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Logic in its essence.
In a Logic suitably reformed on this basis, this truth must first and foremost be proclaimed, and all its consequences deduced : the logical fact, the only logical fact, is the concept, the universal, the spirit that forms, and in so
far as it forms, the universal. And if by induction be understood, as sometimes it has been, the formation of
universals, and by deduction their verbal development,
then it is clear that true Logic can be nothing but induc
Distinction between logical and non-logical judgements.
tive Logic. But since by the word “deduction ” has been
ments are definitions. Science itself is nothing but a
collection of definitions, unified in a supreme definition;
a system of concepts, or highest concept.
exclude from Logic all those propositions which do not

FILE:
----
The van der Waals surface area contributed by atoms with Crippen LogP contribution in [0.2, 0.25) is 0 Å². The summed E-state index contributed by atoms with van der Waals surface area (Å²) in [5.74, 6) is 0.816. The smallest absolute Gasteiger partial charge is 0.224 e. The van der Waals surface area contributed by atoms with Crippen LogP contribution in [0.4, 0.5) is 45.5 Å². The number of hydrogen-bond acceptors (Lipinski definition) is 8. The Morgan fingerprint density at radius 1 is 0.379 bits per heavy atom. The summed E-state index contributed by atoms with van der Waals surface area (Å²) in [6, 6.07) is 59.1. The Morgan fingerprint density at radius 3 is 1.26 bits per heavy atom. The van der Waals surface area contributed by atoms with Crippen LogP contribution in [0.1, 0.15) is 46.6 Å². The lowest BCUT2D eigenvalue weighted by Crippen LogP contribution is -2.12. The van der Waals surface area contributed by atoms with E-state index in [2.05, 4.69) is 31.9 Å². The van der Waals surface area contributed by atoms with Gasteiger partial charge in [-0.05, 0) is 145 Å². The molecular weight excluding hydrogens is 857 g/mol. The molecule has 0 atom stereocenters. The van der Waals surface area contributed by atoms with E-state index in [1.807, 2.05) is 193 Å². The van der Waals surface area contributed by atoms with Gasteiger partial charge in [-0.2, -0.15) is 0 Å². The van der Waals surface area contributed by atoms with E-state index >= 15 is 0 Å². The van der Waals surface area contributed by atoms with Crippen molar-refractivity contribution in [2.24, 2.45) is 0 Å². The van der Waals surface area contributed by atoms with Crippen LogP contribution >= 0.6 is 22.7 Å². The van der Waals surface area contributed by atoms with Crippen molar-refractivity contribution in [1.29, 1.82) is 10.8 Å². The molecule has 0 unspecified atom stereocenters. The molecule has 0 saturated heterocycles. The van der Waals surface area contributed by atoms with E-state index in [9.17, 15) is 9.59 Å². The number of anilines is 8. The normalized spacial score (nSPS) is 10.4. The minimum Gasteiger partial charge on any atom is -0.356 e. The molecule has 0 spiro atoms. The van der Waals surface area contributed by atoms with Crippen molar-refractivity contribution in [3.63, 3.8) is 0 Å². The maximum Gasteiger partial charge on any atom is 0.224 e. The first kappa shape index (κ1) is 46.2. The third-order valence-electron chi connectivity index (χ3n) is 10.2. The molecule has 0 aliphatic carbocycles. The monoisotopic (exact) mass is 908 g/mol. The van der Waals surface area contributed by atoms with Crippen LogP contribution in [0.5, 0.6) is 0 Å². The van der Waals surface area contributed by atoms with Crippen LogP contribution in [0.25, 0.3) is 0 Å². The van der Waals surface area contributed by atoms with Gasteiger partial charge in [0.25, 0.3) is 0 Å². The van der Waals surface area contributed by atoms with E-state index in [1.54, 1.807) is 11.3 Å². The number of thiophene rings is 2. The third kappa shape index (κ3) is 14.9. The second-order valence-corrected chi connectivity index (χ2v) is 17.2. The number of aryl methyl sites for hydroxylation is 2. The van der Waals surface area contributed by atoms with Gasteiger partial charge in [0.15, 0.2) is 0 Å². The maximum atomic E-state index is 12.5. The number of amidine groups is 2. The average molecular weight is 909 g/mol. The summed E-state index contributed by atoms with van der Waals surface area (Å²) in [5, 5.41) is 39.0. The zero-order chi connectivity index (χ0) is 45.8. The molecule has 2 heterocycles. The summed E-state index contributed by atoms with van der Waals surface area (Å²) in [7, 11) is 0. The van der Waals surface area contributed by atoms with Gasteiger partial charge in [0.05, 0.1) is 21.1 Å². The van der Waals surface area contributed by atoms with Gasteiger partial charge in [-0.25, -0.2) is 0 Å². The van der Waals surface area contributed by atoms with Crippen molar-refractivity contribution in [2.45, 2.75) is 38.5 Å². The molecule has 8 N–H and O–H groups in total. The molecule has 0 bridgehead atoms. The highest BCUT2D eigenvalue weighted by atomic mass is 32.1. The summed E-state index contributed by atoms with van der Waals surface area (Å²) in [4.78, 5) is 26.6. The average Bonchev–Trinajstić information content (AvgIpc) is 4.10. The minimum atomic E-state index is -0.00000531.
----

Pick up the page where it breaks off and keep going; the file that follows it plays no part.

affirm universals. Narrative judgements, not less than those termed non-enunciative by Aristotle, such as the expression of desires, are not properly logical judgements. They are either purely aesthetic propositions or historical propositions. “Peter is passing ; it is raining to-day; I am sleepy ; I want to read " : these and an infinity of propositions of the same kind are nothing but either a mere enclosing in words the impression of the fact that Peter is passing, of the falling rain, of my organism inclining to sleep, and of my will directed to reading, or an existential affirmation concerning those facts. They are expressions of the real or of the unreal, historicalimaginative or pure-imaginative ; they are certainly not definitions of universals. This exclusion cannot meet with great difficulties. It Syllogistic. is already almost an accomplished fact, and the only thing required is to render it explicit, decisive and coherent. But what is to be done with all that part of human thought called syllogistic, consisting of judgements and reasonings based upon concepts P What is syllogistic 2 Is it to be looked down upon with contempt, as something useless, as has so often been done by the humanists in their reaction against scholasticism, by absolute idealism, by the enthusiastic admiration of our times for the methods of observation and experiment of the natural sciences 2– Syllogistic, reasoning in forma, is not the discovery of truth; it is the art of expounding, debating, disputing with oneself and others. Proceeding from concepts already formed, from facts already observed, and appealing to the persistence of the true or of thought (such is the meaning of the laws of identity and contradiction), it infers consequences from those data, that is, it re-states what has already been discovered. Therefore, if it be an idem per idem from the point of view of invention, it is most efficacious in teaching and in exposition. To reduce affirmations to a syllogistic form is a way of controlling one's own thought and of criticizing the thought of others. It is easy to laugh at syllogizers, but, if syllogistic has been born and persists, it must have good reasons of its own. Satire on it can